So if you find that someone – a friend, relative, lover, boss or colleague – is often asking you to do things that make you feel uncomfortable it could be a sign they are narcissistic, especially if they don’t listen to or respect your reasons for not doing it.
And to be clear, we are not talking about healthy encouragement to leave your comfort zone and grow as a person. But someone who makes you feel bad if you do not do what they expect of you, especially if it violates your values, with no personal gain for yourself.
6) Lack of accountability
No one likes to realise or acknowledge they have made a mistake or done something wrong, but narcissists take this to another level. They will rarely take responsibility for their actions; instead they will deflect the blame onto other people, make excuses, or minimise what happened or their role in it.
Thanks to their need to feel and be seen as superior, a narcissist cannot afford to fail or to be somehow not good enough. Their ego is far too fragile to accept criticism or failure, so they will resort to any tactics needed to protect their self-image – even if it is at the expense of others.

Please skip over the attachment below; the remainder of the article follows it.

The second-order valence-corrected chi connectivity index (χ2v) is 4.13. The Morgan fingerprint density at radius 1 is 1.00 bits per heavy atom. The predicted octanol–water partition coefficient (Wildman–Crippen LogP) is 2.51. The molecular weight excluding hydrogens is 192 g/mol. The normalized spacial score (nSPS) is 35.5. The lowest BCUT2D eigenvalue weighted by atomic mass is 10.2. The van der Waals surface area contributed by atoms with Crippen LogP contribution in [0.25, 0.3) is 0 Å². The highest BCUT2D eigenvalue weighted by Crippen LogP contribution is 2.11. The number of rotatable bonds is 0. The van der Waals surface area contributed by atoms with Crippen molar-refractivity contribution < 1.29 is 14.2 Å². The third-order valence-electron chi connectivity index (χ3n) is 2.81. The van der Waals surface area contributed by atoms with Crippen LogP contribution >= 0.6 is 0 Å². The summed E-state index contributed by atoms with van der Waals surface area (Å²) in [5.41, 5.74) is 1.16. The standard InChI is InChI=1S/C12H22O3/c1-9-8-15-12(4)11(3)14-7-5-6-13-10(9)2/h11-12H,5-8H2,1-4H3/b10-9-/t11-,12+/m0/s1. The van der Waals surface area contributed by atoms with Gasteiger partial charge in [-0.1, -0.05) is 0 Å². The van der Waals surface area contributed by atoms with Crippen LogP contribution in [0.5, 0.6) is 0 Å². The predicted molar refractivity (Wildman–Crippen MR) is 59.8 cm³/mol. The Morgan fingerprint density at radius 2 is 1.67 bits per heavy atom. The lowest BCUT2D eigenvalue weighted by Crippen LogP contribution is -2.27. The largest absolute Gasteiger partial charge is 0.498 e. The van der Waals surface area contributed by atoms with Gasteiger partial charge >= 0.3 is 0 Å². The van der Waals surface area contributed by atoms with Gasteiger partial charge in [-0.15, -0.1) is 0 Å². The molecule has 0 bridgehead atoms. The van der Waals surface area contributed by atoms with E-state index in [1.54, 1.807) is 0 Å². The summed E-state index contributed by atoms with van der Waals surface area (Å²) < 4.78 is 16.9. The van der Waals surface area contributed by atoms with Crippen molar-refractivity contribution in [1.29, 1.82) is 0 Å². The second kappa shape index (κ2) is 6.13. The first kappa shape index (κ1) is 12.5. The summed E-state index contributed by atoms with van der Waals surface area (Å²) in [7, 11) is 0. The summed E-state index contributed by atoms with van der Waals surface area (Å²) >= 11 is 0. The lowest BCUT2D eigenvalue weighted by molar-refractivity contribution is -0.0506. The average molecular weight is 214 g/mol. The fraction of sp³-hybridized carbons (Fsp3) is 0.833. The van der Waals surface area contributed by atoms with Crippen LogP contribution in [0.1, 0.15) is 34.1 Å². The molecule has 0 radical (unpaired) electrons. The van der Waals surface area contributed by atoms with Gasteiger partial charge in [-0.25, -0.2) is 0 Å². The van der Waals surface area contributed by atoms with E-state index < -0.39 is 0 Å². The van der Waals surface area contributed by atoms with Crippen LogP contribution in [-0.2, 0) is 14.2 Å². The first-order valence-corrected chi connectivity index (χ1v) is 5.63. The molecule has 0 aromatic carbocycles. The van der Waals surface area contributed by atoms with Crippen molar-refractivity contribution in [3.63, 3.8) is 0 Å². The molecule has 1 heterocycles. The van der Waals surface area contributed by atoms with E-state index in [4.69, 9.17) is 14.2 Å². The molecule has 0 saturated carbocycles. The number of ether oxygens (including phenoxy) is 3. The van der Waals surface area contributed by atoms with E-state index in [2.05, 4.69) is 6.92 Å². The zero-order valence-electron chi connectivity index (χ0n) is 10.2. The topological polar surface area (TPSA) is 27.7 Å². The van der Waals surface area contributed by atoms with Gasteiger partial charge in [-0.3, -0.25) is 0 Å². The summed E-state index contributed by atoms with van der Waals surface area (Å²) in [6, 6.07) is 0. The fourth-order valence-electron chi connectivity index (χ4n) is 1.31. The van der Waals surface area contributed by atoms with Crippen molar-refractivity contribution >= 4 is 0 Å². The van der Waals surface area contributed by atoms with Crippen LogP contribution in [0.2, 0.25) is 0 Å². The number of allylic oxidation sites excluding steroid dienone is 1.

This is where gaslighting often comes into play. Confronted with the possibility they may have behaved poorly or made a mistake, they prefer instead to deflect and deny. They’ll turn it back on you and claim you are making too big a deal of the situation, or that somehow it is your fault.
This can also manifest as DARVO – deny, attack and reverse victim and offender. In this strategy, the wrong-doer or perpetrator assumes the role of the victim, and turns the real victim into the perceived offender. So not only does the narcissist avoid consequences, but they cause more trouble and pain for the innocent party.